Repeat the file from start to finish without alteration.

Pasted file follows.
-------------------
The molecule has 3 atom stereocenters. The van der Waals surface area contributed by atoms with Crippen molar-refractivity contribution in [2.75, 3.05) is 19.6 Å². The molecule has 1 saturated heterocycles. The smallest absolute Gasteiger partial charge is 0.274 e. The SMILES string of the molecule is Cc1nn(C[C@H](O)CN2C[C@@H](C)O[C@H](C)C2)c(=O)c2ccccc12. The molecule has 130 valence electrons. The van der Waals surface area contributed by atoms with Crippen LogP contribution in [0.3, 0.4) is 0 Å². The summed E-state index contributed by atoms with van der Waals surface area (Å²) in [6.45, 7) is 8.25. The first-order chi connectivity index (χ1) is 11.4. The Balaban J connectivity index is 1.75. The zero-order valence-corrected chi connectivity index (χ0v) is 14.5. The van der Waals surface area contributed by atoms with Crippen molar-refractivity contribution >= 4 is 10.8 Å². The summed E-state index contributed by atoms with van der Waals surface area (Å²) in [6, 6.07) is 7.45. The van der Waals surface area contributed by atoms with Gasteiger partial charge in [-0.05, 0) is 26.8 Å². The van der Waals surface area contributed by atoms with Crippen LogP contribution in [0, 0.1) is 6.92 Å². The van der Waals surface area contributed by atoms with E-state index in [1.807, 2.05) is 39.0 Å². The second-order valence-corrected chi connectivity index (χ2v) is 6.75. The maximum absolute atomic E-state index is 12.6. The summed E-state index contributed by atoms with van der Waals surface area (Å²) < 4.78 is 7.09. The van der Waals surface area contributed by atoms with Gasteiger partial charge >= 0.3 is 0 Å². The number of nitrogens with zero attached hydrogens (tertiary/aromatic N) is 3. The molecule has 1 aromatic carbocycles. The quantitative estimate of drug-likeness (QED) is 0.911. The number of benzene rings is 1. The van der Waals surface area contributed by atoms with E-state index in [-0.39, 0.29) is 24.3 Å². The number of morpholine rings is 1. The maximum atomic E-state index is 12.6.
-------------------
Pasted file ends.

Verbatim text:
The molecule has 3 atom stereocenters. The van der Waals surface area contributed by atoms with Crippen molar-refractivity contribution in [2.75, 3.05) is 19.6 Å². The molecule has 1 saturated heterocycles. The smallest absolute Gasteiger partial charge is 0.274 e. The SMILES string of the molecule is Cc1nn(C[C@H](O)CN2C[C@@H](C)O[C@H](C)C2)c(=O)c2ccccc12. The molecule has 130 valence electrons. The van der Waals surface area contributed by atoms with Crippen LogP contribution in [0.3, 0.4) is 0 Å². The summed E-state index contributed by atoms with van der Waals surface area (Å²) in [6.45, 7) is 8.25. The first-order chi connectivity index (χ1) is 11.4. The Balaban J connectivity index is 1.75. The zero-order valence-corrected chi connectivity index (χ0v) is 14.5. The van der Waals surface area contributed by atoms with Crippen molar-refractivity contribution >= 4 is 10.8 Å². The summed E-state index contributed by atoms with van der Waals surface area (Å²) in [6, 6.07) is 7.45. The van der Waals surface area contributed by atoms with Gasteiger partial charge in [-0.05, 0) is 26.8 Å². The van der Waals surface area contributed by atoms with Crippen LogP contribution in [0, 0.1) is 6.92 Å². The van der Waals surface area contributed by atoms with E-state index in [1.807, 2.05) is 39.0 Å². The second-order valence-corrected chi connectivity index (χ2v) is 6.75. The maximum absolute atomic E-state index is 12.6. The summed E-state index contributed by atoms with van der Waals surface area (Å²) < 4.78 is 7.09. The van der Waals surface area contributed by atoms with Gasteiger partial charge >= 0.3 is 0 Å². The number of nitrogens with zero attached hydrogens (tertiary/aromatic N) is 3. The molecule has 1 aromatic carbocycles. The quantitative estimate of drug-likeness (QED) is 0.911. The number of benzene rings is 1. The van der Waals surface area contributed by atoms with E-state index in [-0.39, 0.29) is 24.3 Å². The number of morpholine rings is 1. The maximum atomic E-state index is 12.6.